Ayanna Pressley rebukes pundits for referencing Boston Marathon bomber to ‘derail’ discussion on voting rights

"Don’t dare invoke one of the darkest days of terrorism in MY city to stoke fear and derail a meaningful conversation."

Congresswomen Ayanna Pressley makes her way to the stage during the Election Day Massachusetts Democratic Coordinated Campaign Election Night Celebration at the Fairmont Copley Hotel in Boston, Massachusetts on November 6, 2018. - Democrats seized control of the lower house of Congress in midterm elections on November 6, 2018, dealing a stern rebuke to Donald Trump almost two years into his polarizing, rollercoaster presidency. Fox and NBC television networks called the result in the US House of Representatives, while confirming expectations that Trump's Republicans will retain control of the Senate. (Photo by Joseph PREZIOSO / AFP)JOSEPH PREZIOSO/AFP/Getty Images JOSEPH PREZIOSO/AFP/Getty Images

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Massachusetts Congresswoman Ayanna Pressley denounced “pundits” on Thursday for invoking Boston Marathon bomber Dzhokhar Tsarnaev during discussions on whether people in prison should have the right to vote. 

References to Tsarnaev in the debate over enfranchising people serving prison sentences started earlier this week, when 2020 presidential candidate and Vermont Sen. Bernie Sanders was asked about his stance on the issue at a CNN town hall. A Harvard student asked if the senator supported enfranchising people “like the Boston Marathon bomber.”

“I think the right to vote is inherent to our democracy,” Sanders said. “Yes, even for terrible people. Because once you start chipping away, you say, ‘Well that guy committed a terrible crime, not going to let him vote,’ or, ‘That person did that, not going to let that person vote.’ You’re running down a slippery slope. So I believe that people commit crimes, they pay the price. When they get out of jail, I believe they certainly should have the right to vote. But I do believe that even if they’re in jail, they’re paying their price to society, but that should not take away their inherent American right to participate in our democracy.”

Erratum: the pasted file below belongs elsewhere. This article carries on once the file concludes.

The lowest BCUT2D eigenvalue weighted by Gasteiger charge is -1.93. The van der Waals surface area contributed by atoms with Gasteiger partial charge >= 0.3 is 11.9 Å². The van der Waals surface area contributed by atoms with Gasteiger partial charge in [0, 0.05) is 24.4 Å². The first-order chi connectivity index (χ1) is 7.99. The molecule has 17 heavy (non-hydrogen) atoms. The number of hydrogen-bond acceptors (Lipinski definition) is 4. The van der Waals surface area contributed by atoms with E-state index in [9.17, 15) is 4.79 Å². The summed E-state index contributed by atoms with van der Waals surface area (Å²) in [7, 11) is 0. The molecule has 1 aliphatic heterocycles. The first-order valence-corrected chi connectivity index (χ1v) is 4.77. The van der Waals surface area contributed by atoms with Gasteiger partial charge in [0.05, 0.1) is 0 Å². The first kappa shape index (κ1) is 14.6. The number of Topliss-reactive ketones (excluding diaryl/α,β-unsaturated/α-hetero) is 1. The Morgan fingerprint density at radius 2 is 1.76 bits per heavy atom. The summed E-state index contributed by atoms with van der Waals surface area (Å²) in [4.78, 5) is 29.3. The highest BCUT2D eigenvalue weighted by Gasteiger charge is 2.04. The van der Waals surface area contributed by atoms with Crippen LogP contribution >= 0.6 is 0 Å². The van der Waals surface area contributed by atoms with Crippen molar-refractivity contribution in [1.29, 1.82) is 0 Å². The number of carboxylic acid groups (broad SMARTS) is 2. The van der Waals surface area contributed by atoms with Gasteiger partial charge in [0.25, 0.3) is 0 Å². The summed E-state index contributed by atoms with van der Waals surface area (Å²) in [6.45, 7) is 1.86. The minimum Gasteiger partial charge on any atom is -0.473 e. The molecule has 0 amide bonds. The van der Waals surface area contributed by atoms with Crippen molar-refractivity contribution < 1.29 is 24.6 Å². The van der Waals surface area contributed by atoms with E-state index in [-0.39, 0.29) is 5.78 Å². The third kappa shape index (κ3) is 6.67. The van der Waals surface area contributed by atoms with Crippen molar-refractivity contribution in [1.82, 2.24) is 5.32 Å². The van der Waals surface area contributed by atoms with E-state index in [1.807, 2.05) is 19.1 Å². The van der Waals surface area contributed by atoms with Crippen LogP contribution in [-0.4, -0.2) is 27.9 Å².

In a series of tweets, Pressley expressed frustration at the way ensuing conversations about Sanders’s comment and voting rights for felons were being framed.

“As someone who is acutely aware of the trauma caused by having a loved one in and out of prison, I am dedicated to fighting to change a criminal legal system that is fundamentally unjust,” the congresswoman wrote. “Pundits, if you want to talk about re-enfranchising folks let’s talk.”

Pressley pointed out that in Massachusetts, people serving prison time for felonies weren’t explicitly banned by law from voting while they were incarcerated until 2001. The passage of the law followed reports in 1997 that prisoners in MCI-Norfolk were organizing to form a political action committee.

“They were calling for a more just system and humane treatment of those incarcerated,” Pressley tweeted. “They were reaching for the ballot to fight modern day slavery. As a nation we are facing a mass incarceration crisis that destroys families and communities.”

“Don’t dare invoke one of the darkest days of terrorism in MY city to stoke fear and derail a meaningful conversation about fundamental rights & what justice looks like for the 1000s of black & brown folks who are stripped of their liberty & civic participation for minor offenses,” the congresswoman concluded.


Pressley wasn’t the only member of Congress who argued that the focus on Tsarnaev was being used to distract from larger issues of criminal justice reform. New York Rep. Alexandria Ocasio-Cortez connected mass incarceration to slavery in the United States, saying the criminal justice system “routinely criminalizes poverty.”

“Instead of asking, ‘Should the Boston Bomber have the right to vote?’ try, ‘Should a nonviolent person stopped [with] a dime bag LOSE the right to vote?’” she wrote. “[Because] that question reflects WAY more people.”

Tsarnaev was sentenced to death for his role in the 2013 bombings. He’s behind bars at the supermax prison in Florence, Colorado, while he appeals his conviction.